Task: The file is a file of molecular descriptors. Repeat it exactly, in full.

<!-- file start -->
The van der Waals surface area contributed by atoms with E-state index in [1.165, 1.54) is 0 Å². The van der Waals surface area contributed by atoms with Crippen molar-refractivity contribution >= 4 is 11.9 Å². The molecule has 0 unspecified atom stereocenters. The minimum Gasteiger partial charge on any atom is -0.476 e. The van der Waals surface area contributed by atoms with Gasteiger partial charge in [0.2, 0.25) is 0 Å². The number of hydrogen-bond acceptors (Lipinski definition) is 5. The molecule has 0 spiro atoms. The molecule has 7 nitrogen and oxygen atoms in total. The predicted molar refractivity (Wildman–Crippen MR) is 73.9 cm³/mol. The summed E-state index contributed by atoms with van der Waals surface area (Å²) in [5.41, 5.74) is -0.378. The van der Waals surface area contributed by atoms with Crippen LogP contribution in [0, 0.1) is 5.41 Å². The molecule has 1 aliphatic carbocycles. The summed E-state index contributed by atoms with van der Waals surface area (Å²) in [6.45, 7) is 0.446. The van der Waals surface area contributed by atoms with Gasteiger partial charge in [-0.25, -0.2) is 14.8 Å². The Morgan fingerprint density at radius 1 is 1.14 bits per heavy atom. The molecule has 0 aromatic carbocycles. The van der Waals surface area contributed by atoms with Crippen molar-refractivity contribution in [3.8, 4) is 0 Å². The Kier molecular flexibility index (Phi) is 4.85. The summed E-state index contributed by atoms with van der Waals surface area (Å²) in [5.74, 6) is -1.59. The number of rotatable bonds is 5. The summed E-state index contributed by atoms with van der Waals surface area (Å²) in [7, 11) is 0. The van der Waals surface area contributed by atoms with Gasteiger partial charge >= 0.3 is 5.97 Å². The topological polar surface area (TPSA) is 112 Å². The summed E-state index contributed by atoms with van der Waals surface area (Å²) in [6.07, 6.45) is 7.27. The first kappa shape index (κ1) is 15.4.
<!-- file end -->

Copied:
The van der Waals surface area contributed by atoms with E-state index in [1.165, 1.54) is 0 Å². The van der Waals surface area contributed by atoms with Crippen molar-refractivity contribution >= 4 is 11.9 Å². The molecule has 0 unspecified atom stereocenters. The minimum Gasteiger partial charge on any atom is -0.476 e. The van der Waals surface area contributed by atoms with Gasteiger partial charge in [0.2, 0.25) is 0 Å². The number of hydrogen-bond acceptors (Lipinski definition) is 5. The molecule has 0 spiro atoms. The molecule has 7 nitrogen and oxygen atoms in total. The predicted molar refractivity (Wildman–Crippen MR) is 73.9 cm³/mol. The summed E-state index contributed by atoms with van der Waals surface area (Å²) in [5.41, 5.74) is -0.378. The van der Waals surface area contributed by atoms with Crippen LogP contribution in [0, 0.1) is 5.41 Å². The molecule has 1 aliphatic carbocycles. The summed E-state index contributed by atoms with van der Waals surface area (Å²) in [6.45, 7) is 0.446. The van der Waals surface area contributed by atoms with Gasteiger partial charge in [-0.25, -0.2) is 14.8 Å². The Morgan fingerprint density at radius 1 is 1.14 bits per heavy atom. The molecule has 0 aromatic carbocycles. The van der Waals surface area contributed by atoms with Crippen molar-refractivity contribution in [3.8, 4) is 0 Å². The Kier molecular flexibility index (Phi) is 4.85. The summed E-state index contributed by atoms with van der Waals surface area (Å²) in [5.74, 6) is -1.59. The number of rotatable bonds is 5. The summed E-state index contributed by atoms with van der Waals surface area (Å²) in [7, 11) is 0. The van der Waals surface area contributed by atoms with Gasteiger partial charge >= 0.3 is 5.97 Å². The topological polar surface area (TPSA) is 112 Å². The summed E-state index contributed by atoms with van der Waals surface area (Å²) in [6.07, 6.45) is 7.27. The first kappa shape index (κ1) is 15.4.